Many people can tell horror stories about their teenage or college stints waiting tables. For Debra Ginsberg, struggling writer and single mother, waitressing has been a means of survival -- and she has the scars to prove it.
In Waiting: The True Confessions of a Waitress -- part memoir, part social commentary, part guide on how to behave when dining out-Ginsberg takes readers on an intimate journey of her twenty years as a waitress at the dingiest of diners, a soap-operatic Italian restaurant, an exclusive five-star dining club, and more. While chronicling her parallel evolution as a writer and single mother, the book also takes a behind-the-scenes look at restaurant life -- revealing that, yes, when pushed, a server will spit in food, and, no, that's not really decaf you're getting-and at how most people in this business are in a constant state of waiting to do something else.
Colorful, insightful, and often irreverent, Ginsberg's stories truly capture the spirit of the universal things she's learned about human nature, interpersonal relationships, the frightening things that go on in the kitchen, romantic hopes dashed and rebuilt, and all of the frustrating and funny moments in this life. Waiting is for everyone who has had to wait for their life to begin -- only to realize, suddenly, that they're living it.
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In a truly just world, everyone would have to wait tables for at least six months, just to know what it's like. Failing that, we have writer-waiter Debra Ginsberg's tasty memoir to remind us about life on the other side of those swinging doors. Horror stories? After 20 years of serving other people's food, she's got 'em--and being handed a drunk's vomit-soaked napkins certainly fits the bill. But even though she expresses the usual frustrations with bad tippers and control freaks, in the long run Ginsberg is anything but bitter. In fact, she recently left her publishing job to return to waiting tables, hooked on the freedom, spare time, and ready cash the lifestyle provides. Of course, there are other perks too. Sex thrives in the close quarters and steamy atmosphere of a typical restaurant (not to mention with the high-drama personalities who work there). Fans of Kitchen Confidential will be relieved to know there's as much bad behavior among the floor staff as there is in the back of the house. As in that book, Ginsberg also relates some eyebrow-raising tales about what can happen before your food gets to your table. (The moral here: "It really does pay to be nice to your server.") But Waiting is far more than just a sexual soap opera or a cautionary guide for dining out; it's also the story of one woman's coming of age, most of which just happens to take place while she's wearing an apron. During her tenure as a waitress, Ginsberg thrives as a single mother and comes into her own as a writer--and waiting (as she suggestively calls it) helps her do both. Most of us (including waiters) think of the profession as a stopgap, not a career, but what happens on the way to somewhere else, Ginsberg writes, is every bit as important as the final destination: "Perhaps the most valuable lesson I'd learned was that the act of waiting itself is an active one. That period of time between the anticipation and the beginning of life's events is when everything really happens--the time when actual living occurs." --Mary ParkAbout the Author:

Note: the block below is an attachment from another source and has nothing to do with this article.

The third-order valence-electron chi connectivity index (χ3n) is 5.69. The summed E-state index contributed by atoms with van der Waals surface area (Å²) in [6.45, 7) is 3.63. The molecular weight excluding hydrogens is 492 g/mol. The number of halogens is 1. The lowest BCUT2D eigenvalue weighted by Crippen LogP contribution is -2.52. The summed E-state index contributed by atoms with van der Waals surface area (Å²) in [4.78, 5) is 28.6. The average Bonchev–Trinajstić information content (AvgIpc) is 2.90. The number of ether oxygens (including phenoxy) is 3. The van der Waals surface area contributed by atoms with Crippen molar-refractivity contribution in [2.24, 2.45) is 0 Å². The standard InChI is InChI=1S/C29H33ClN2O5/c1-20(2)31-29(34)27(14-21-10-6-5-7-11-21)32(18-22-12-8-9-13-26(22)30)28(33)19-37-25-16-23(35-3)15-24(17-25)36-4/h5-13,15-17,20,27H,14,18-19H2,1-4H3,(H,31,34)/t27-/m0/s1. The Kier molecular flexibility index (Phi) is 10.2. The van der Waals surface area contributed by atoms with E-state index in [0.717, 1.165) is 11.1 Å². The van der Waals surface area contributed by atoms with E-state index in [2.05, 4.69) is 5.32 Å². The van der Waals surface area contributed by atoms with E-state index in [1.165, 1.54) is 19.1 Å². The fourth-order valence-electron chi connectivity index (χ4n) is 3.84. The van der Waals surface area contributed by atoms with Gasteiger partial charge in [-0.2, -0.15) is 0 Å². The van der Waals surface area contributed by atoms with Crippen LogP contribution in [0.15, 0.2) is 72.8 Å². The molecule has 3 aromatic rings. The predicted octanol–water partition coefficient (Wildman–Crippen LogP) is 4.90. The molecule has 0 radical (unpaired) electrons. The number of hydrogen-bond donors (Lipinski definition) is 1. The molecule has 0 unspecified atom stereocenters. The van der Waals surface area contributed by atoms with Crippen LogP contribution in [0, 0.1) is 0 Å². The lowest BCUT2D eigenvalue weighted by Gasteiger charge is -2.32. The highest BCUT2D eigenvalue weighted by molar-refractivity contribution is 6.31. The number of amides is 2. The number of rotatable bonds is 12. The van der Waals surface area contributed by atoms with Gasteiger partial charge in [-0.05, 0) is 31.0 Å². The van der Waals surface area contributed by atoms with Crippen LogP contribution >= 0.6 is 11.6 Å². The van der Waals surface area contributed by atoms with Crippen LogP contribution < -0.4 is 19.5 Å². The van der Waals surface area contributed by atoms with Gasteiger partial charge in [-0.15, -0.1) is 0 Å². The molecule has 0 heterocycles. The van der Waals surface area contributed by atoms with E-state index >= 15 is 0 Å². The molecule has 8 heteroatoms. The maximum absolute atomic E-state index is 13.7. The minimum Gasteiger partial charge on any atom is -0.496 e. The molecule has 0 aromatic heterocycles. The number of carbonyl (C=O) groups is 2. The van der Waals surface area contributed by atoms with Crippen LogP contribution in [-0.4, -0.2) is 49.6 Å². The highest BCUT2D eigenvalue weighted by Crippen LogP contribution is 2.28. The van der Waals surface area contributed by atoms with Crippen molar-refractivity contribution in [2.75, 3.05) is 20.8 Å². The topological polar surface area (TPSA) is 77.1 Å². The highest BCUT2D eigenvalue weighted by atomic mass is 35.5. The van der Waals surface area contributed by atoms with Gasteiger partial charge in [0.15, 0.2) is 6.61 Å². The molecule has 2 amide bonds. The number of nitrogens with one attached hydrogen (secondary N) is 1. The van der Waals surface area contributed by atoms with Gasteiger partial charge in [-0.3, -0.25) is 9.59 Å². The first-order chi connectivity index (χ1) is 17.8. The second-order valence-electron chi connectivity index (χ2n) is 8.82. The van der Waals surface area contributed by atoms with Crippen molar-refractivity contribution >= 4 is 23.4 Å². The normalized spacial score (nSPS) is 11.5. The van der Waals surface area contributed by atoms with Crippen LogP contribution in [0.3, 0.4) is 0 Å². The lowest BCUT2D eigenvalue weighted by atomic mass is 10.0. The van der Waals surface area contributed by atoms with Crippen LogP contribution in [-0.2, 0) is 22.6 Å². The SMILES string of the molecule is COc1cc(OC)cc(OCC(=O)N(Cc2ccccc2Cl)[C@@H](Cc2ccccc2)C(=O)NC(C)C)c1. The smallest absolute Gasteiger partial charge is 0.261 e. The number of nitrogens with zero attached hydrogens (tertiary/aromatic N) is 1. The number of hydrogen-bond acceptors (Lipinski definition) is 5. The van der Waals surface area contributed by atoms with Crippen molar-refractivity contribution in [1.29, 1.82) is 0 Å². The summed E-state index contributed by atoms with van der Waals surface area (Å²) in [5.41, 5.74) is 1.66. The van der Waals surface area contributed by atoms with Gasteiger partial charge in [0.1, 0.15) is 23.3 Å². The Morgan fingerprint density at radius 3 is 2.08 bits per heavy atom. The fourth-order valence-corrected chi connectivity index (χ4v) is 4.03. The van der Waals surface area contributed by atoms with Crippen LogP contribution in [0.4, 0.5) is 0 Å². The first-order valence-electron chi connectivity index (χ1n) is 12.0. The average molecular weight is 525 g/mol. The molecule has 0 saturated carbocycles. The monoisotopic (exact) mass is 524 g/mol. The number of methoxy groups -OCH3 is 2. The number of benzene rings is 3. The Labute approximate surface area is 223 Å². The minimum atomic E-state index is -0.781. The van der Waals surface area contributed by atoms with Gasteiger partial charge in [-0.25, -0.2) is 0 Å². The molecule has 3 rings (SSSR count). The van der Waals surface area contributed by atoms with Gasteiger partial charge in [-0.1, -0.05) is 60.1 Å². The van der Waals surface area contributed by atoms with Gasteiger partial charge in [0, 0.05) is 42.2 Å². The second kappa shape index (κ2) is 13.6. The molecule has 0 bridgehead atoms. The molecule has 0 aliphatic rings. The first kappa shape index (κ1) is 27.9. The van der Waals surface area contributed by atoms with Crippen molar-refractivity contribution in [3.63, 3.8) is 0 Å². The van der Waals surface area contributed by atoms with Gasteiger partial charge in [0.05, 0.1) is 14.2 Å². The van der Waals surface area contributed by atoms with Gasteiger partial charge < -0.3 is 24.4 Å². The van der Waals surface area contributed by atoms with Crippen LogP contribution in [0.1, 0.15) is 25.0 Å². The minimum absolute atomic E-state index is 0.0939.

Debra Ginsberg is the author of Waiting: The True Confessions of a Waitress and Raising Blaze: Bringing Up an Extraordinary Son in an Ordinary World. A graduate of Reed College, she is a contributor to NPR's All Things Considered and the San Diego Union-Tribune "Books" section.
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